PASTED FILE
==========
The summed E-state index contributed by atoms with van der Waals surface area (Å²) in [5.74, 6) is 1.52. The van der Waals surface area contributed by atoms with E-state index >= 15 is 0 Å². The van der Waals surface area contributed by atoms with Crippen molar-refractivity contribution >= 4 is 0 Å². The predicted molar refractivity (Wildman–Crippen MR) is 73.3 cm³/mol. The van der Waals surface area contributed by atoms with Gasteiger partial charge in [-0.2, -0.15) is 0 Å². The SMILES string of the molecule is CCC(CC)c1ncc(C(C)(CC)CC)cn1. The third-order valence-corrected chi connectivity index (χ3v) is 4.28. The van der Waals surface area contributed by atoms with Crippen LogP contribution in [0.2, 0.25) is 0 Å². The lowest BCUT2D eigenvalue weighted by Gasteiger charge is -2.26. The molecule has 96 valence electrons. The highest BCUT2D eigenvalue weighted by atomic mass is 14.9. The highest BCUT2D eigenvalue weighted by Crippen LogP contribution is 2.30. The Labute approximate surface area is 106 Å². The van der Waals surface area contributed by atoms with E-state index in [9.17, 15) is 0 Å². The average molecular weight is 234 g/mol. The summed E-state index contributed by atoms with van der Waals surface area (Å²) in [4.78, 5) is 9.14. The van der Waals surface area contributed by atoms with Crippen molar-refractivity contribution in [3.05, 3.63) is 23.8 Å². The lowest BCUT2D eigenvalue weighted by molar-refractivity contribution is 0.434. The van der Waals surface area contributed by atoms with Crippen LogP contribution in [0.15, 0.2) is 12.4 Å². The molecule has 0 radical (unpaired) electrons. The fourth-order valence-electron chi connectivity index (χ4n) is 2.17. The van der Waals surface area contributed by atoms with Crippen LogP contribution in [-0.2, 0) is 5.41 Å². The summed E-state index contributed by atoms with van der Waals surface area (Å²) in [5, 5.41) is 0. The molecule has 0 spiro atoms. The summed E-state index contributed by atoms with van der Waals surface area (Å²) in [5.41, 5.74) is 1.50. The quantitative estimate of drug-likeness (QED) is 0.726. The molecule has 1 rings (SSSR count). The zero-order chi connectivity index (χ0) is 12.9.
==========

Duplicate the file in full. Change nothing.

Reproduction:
The summed E-state index contributed by atoms with van der Waals surface area (Å²) in [5.74, 6) is 1.52. The van der Waals surface area contributed by atoms with E-state index >= 15 is 0 Å². The van der Waals surface area contributed by atoms with Crippen molar-refractivity contribution >= 4 is 0 Å². The predicted molar refractivity (Wildman–Crippen MR) is 73.3 cm³/mol. The van der Waals surface area contributed by atoms with Gasteiger partial charge in [-0.2, -0.15) is 0 Å². The SMILES string of the molecule is CCC(CC)c1ncc(C(C)(CC)CC)cn1. The third-order valence-corrected chi connectivity index (χ3v) is 4.28. The van der Waals surface area contributed by atoms with Crippen LogP contribution in [0.2, 0.25) is 0 Å². The lowest BCUT2D eigenvalue weighted by Gasteiger charge is -2.26. The molecule has 96 valence electrons. The highest BCUT2D eigenvalue weighted by atomic mass is 14.9. The highest BCUT2D eigenvalue weighted by Crippen LogP contribution is 2.30. The Labute approximate surface area is 106 Å². The van der Waals surface area contributed by atoms with E-state index in [9.17, 15) is 0 Å². The average molecular weight is 234 g/mol. The summed E-state index contributed by atoms with van der Waals surface area (Å²) in [4.78, 5) is 9.14. The van der Waals surface area contributed by atoms with Crippen molar-refractivity contribution in [3.05, 3.63) is 23.8 Å². The lowest BCUT2D eigenvalue weighted by molar-refractivity contribution is 0.434. The van der Waals surface area contributed by atoms with Crippen LogP contribution in [0.15, 0.2) is 12.4 Å². The molecule has 0 radical (unpaired) electrons. The fourth-order valence-electron chi connectivity index (χ4n) is 2.17. The van der Waals surface area contributed by atoms with Crippen LogP contribution in [-0.2, 0) is 5.41 Å². The summed E-state index contributed by atoms with van der Waals surface area (Å²) in [5, 5.41) is 0. The molecule has 0 spiro atoms. The summed E-state index contributed by atoms with van der Waals surface area (Å²) in [5.41, 5.74) is 1.50. The quantitative estimate of drug-likeness (QED) is 0.726. The molecule has 1 rings (SSSR count). The zero-order chi connectivity index (χ0) is 12.9.